The Rolling Barrage, consisting of serving Canadian Armed Forces members, veterans, first responders and their civilian supporters, is currently on its third trip across Canada to raise funds and awareness of the need for more services to treat veterans suffering from Post-Traumatic Stress Disorder (PTSD).
A group of riders, having set out from Barrie Tuesday morning, rolled into the Husky parking lot on Highway 17 East late Tuesday afternoon, greeted and joined by Sault bike enthusiasts from a number of groups on the way to a dinner and pub night at The Water Tower Inn.
“It’s a good ride. It goes from the Atlantic to the Pacific and they bring a huge amount of awareness every year when they go across the country, raising thousands of dollars,” said Brian Nadon,who holds the rank of major in the 49th (Sault Ste. Marie) Field Regiment, speaking to SooToday.
Nadon served with the Canadian Army in Afghanistan twice, in 2008-2009 and again in 2012-2013.
“I’ve been overseas a couple of times myself and I’ve seen the effects of PTSD on some soldiers who deal with it, and there isn’t enough support for them when they get out of the military,” Nadon said.
“I haven’t been personally affected by it but there’s some nasty stuff soldiers have seen.”
“On the military side they still get a lot of help, but once they leave the Canadian Forces, there needs to be more money and resources devoted to retired veterans to get them the help they need,” Nadon said.
“I’ve seen others have trouble adjusting to civilian life when they come back, problems relating to other people, in more severe cases they lash out...they’re moving from being submerged in a culture and situation with a heightened sense of readiness all the time, then going back into the civilian world. It’s a slower pace, and it’s really hard for some guys to flip the switch from ‘war zone’ to’ downtown,’” Nadon said.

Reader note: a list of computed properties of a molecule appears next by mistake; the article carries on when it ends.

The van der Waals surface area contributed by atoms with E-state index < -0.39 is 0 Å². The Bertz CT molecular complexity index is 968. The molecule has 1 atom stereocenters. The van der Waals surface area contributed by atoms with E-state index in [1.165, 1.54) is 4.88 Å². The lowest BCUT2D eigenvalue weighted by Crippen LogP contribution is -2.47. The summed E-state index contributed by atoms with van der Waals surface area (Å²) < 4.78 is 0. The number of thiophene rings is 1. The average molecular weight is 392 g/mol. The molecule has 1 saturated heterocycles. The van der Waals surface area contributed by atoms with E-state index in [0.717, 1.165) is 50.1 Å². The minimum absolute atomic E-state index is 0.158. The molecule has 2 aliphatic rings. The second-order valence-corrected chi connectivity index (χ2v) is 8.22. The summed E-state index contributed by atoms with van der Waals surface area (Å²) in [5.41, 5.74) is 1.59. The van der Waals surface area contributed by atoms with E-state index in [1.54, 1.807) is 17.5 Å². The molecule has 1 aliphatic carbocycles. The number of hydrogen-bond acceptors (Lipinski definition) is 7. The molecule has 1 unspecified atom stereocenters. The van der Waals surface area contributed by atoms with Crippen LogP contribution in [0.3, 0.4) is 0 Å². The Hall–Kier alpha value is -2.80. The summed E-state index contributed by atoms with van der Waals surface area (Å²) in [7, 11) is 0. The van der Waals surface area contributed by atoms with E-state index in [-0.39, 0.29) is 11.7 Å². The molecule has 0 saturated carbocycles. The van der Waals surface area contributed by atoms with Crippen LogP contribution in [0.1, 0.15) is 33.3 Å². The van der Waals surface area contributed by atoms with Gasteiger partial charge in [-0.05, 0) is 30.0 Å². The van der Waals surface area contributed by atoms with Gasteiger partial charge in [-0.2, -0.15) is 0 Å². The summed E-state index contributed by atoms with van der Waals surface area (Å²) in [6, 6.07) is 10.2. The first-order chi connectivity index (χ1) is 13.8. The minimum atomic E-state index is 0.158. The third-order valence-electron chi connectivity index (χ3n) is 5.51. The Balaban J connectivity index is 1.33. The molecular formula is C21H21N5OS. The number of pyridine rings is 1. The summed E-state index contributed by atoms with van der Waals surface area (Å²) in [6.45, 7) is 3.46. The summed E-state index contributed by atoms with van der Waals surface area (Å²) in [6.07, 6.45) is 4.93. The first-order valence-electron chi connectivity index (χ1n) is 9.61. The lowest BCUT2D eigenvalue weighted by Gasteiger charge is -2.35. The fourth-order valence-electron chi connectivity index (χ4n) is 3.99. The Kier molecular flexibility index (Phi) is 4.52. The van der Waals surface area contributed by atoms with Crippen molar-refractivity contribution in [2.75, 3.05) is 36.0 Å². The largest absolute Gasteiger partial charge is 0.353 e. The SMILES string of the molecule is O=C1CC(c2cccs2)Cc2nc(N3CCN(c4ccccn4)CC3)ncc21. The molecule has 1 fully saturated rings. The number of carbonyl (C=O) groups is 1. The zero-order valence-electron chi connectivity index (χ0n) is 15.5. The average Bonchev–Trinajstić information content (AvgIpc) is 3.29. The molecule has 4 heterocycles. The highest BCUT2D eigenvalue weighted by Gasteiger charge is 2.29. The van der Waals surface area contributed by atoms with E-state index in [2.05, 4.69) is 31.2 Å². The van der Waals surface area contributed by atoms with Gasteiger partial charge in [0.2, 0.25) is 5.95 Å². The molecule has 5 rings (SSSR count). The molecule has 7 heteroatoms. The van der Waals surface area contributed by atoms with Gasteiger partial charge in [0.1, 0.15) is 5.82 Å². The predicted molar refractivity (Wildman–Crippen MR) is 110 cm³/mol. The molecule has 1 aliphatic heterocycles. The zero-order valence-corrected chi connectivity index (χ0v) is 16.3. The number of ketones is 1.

“We’re not helping these guys enough,” said Dean St. Pierre, a Bikers Rights Organization (BRO) captain.
“They’ve served our country and they should be cared for. They have PTSD. If we’ve sent guys overseas we should care for them when they come back. If the government says it costs too much I would say ‘hey, it wasn’t too much for you to suit them up and send them over there.’ We give money to so many other groups, why not give money to these veterans?” St. Pierre said.
Approximately 30 riders, a mix of those who came from elsewhere across Canada and those local riders who greeted and joined them, took part in Tuesday’s roll through the Sault toward The Water Tower Inn.
“Hopefully we’ll be raising some funds for them tonight at the pub. We’ll have combat boots on the pub tables for donations,” said the Algoma Veterans Association’s Kevin McNama, who served for 22 years in the Canadian Army.
“One of the stops in Saskatchewan puts on a big party for them. There are a lot of people who have PTSD, veterans and people who work as first responders too, but it’s hidden. People don’t know about it and we need to get the message out there,” McNama said.
More information about The Rolling Barrage may be found on its website